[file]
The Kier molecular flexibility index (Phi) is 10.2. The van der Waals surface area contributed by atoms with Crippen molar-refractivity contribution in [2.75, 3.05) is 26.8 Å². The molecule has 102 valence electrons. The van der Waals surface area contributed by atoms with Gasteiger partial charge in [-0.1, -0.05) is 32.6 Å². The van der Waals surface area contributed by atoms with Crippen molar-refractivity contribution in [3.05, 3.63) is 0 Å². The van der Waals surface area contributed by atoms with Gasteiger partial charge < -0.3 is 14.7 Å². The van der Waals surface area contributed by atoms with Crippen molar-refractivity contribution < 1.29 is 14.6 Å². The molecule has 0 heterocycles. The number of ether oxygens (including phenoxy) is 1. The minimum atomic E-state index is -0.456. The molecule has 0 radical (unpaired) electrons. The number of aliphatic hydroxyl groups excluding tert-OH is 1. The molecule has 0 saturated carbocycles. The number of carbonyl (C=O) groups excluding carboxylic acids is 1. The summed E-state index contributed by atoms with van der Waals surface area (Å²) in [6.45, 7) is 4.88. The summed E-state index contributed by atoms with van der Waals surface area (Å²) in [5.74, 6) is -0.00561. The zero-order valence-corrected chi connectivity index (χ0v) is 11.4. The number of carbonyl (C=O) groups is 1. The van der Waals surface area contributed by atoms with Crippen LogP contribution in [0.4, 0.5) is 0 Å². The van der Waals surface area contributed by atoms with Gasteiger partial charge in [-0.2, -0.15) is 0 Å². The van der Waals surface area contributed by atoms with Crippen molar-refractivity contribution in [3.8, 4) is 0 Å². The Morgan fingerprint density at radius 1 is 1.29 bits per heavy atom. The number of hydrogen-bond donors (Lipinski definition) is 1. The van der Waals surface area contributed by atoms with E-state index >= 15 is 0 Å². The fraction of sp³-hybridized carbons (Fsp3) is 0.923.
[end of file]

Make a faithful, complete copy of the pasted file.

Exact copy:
The Kier molecular flexibility index (Phi) is 10.2. The van der Waals surface area contributed by atoms with Crippen molar-refractivity contribution in [2.75, 3.05) is 26.8 Å². The molecule has 102 valence electrons. The van der Waals surface area contributed by atoms with Gasteiger partial charge in [-0.1, -0.05) is 32.6 Å². The van der Waals surface area contributed by atoms with Crippen molar-refractivity contribution in [3.05, 3.63) is 0 Å². The van der Waals surface area contributed by atoms with Gasteiger partial charge < -0.3 is 14.7 Å². The van der Waals surface area contributed by atoms with Crippen molar-refractivity contribution < 1.29 is 14.6 Å². The molecule has 0 heterocycles. The number of ether oxygens (including phenoxy) is 1. The minimum atomic E-state index is -0.456. The molecule has 0 radical (unpaired) electrons. The number of aliphatic hydroxyl groups excluding tert-OH is 1. The molecule has 0 saturated carbocycles. The number of carbonyl (C=O) groups excluding carboxylic acids is 1. The summed E-state index contributed by atoms with van der Waals surface area (Å²) in [6.45, 7) is 4.88. The summed E-state index contributed by atoms with van der Waals surface area (Å²) in [5.74, 6) is -0.00561. The zero-order valence-corrected chi connectivity index (χ0v) is 11.4. The number of carbonyl (C=O) groups is 1. The van der Waals surface area contributed by atoms with Crippen LogP contribution in [0.4, 0.5) is 0 Å². The van der Waals surface area contributed by atoms with Gasteiger partial charge in [-0.2, -0.15) is 0 Å². The van der Waals surface area contributed by atoms with Crippen molar-refractivity contribution in [3.8, 4) is 0 Å². The Morgan fingerprint density at radius 1 is 1.29 bits per heavy atom. The number of hydrogen-bond donors (Lipinski definition) is 1. The van der Waals surface area contributed by atoms with E-state index >= 15 is 0 Å². The fraction of sp³-hybridized carbons (Fsp3) is 0.923.